What should investors pay attention to between now and 8 November?
The affirmative vote for Brexit has led some to draw conclusions about what it means for Donald Trump’s candidacy here in the U.S. While there are similarities, it is important to keep in mind some critical differences.
A Trump candidacy doesn’t make it easier for investors to anticipate the possible economic and market implications of a Trump presidency.
With Puerto Rico likely to miss some payments on May 1, its debt restructuring is unavoidable.
What should investors pay attention to as this lengthy presidential election season continues?
The Ides of March was always going to be an important day in the U.S. Republican primary race for the presidency, and Tuesday did not disappoint.
The results from the Iowa caucuses are in, and even though the state represents a mere 1% of total delegates for the respective Republican and Democratic U.S. presidential nomination contests, Iowa is important as the first test for candidates on both sides.
Investors wanting to see bipartisan, fiscally expansionary bills out of Congress, like those passed at the end of 2015, will have to wait: The election cycle will dominate Washington with lawmakers taking a “do no harm” approach in 2016.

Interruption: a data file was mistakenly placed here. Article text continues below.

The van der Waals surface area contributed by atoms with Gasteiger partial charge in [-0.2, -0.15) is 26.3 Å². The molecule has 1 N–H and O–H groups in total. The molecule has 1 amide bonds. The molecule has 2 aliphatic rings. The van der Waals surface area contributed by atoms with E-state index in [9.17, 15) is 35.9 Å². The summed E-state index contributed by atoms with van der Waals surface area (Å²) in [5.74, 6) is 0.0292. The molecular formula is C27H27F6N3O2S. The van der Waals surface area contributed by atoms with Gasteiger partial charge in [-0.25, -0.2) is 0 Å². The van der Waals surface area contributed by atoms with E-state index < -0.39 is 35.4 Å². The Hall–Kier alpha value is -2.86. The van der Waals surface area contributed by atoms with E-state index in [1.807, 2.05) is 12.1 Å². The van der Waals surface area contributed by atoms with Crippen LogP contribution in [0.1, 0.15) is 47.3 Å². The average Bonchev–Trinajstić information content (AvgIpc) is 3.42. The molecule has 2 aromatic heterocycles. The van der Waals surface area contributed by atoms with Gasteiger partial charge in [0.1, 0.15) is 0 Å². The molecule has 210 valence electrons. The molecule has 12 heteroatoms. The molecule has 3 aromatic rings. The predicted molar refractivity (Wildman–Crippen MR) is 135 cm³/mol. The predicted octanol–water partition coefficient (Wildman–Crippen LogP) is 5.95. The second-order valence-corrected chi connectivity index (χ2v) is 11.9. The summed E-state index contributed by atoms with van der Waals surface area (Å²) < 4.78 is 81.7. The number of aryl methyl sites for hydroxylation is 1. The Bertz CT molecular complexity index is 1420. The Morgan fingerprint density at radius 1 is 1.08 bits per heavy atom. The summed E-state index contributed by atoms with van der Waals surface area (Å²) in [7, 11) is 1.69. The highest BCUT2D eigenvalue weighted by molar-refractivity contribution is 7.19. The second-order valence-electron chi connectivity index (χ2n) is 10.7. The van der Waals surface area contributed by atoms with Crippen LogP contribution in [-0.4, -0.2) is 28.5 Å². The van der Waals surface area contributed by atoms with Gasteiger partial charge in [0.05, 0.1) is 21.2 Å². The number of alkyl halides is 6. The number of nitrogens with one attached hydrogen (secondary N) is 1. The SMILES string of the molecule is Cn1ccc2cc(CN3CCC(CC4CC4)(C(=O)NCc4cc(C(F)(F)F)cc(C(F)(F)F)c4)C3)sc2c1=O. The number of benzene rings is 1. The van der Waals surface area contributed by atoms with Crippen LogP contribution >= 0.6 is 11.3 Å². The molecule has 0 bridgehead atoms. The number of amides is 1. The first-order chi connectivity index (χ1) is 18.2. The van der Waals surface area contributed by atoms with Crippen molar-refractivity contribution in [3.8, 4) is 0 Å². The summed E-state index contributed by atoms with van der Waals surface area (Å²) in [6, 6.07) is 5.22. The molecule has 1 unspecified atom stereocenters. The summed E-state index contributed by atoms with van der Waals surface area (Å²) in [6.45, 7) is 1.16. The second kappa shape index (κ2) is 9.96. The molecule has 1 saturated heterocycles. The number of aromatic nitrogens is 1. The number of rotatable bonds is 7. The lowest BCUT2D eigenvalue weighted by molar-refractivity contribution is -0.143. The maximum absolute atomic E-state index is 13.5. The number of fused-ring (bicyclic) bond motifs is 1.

After years of partisan showdowns and eleventh hour drama over fiscal issues, the budget bill that President Obama signed into law yesterday represents a welcome change.
Last night, Representative Paul Ryan (R-WI) took one step closer to becoming the next speaker of the House of Representatives when Speaker John Boehner retires next Friday. While this may represent welcome certainty over the speakership, there is arguably less certainty surrounding the resolution of two significant fiscal deadlines: the debt ceiling and the government funding bill.